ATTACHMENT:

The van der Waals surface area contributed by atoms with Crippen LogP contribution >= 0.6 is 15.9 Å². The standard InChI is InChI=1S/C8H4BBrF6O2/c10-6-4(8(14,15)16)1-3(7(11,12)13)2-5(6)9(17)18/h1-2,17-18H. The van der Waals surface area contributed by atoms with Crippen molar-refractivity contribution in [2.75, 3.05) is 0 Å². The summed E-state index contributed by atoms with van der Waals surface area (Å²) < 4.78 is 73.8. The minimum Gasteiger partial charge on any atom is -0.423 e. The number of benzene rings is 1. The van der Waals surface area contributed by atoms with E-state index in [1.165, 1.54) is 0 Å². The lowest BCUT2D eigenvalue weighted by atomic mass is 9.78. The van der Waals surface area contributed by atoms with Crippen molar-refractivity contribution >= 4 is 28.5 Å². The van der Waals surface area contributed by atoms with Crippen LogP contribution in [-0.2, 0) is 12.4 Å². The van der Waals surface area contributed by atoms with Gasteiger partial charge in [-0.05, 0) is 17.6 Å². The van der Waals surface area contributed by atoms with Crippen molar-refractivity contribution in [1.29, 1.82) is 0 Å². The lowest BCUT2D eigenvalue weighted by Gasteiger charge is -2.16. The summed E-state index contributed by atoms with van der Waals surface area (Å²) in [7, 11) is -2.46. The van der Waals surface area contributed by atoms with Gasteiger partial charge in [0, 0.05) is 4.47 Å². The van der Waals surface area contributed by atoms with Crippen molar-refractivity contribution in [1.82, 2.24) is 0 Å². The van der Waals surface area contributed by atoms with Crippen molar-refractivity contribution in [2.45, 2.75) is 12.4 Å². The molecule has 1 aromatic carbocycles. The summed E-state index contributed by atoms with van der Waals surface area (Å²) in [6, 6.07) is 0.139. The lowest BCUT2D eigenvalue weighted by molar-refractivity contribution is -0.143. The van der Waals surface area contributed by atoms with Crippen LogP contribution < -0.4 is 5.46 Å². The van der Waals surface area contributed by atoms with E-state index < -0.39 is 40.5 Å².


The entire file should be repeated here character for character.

The van der Waals surface area contributed by atoms with Crippen LogP contribution >= 0.6 is 15.9 Å². The standard InChI is InChI=1S/C8H4BBrF6O2/c10-6-4(8(14,15)16)1-3(7(11,12)13)2-5(6)9(17)18/h1-2,17-18H. The van der Waals surface area contributed by atoms with Crippen molar-refractivity contribution in [2.75, 3.05) is 0 Å². The summed E-state index contributed by atoms with van der Waals surface area (Å²) < 4.78 is 73.8. The minimum Gasteiger partial charge on any atom is -0.423 e. The number of benzene rings is 1. The van der Waals surface area contributed by atoms with E-state index in [1.165, 1.54) is 0 Å². The lowest BCUT2D eigenvalue weighted by atomic mass is 9.78. The van der Waals surface area contributed by atoms with Crippen molar-refractivity contribution >= 4 is 28.5 Å². The van der Waals surface area contributed by atoms with Crippen LogP contribution in [-0.2, 0) is 12.4 Å². The van der Waals surface area contributed by atoms with Gasteiger partial charge in [-0.05, 0) is 17.6 Å². The van der Waals surface area contributed by atoms with Crippen molar-refractivity contribution in [1.29, 1.82) is 0 Å². The lowest BCUT2D eigenvalue weighted by Gasteiger charge is -2.16. The summed E-state index contributed by atoms with van der Waals surface area (Å²) in [7, 11) is -2.46. The van der Waals surface area contributed by atoms with Gasteiger partial charge in [0, 0.05) is 4.47 Å². The van der Waals surface area contributed by atoms with Crippen molar-refractivity contribution in [1.82, 2.24) is 0 Å². The van der Waals surface area contributed by atoms with Crippen molar-refractivity contribution in [2.45, 2.75) is 12.4 Å². The molecule has 1 aromatic carbocycles. The summed E-state index contributed by atoms with van der Waals surface area (Å²) in [6, 6.07) is 0.139. The lowest BCUT2D eigenvalue weighted by molar-refractivity contribution is -0.143. The van der Waals surface area contributed by atoms with Crippen LogP contribution < -0.4 is 5.46 Å². The van der Waals surface area contributed by atoms with E-state index < -0.39 is 40.5 Å².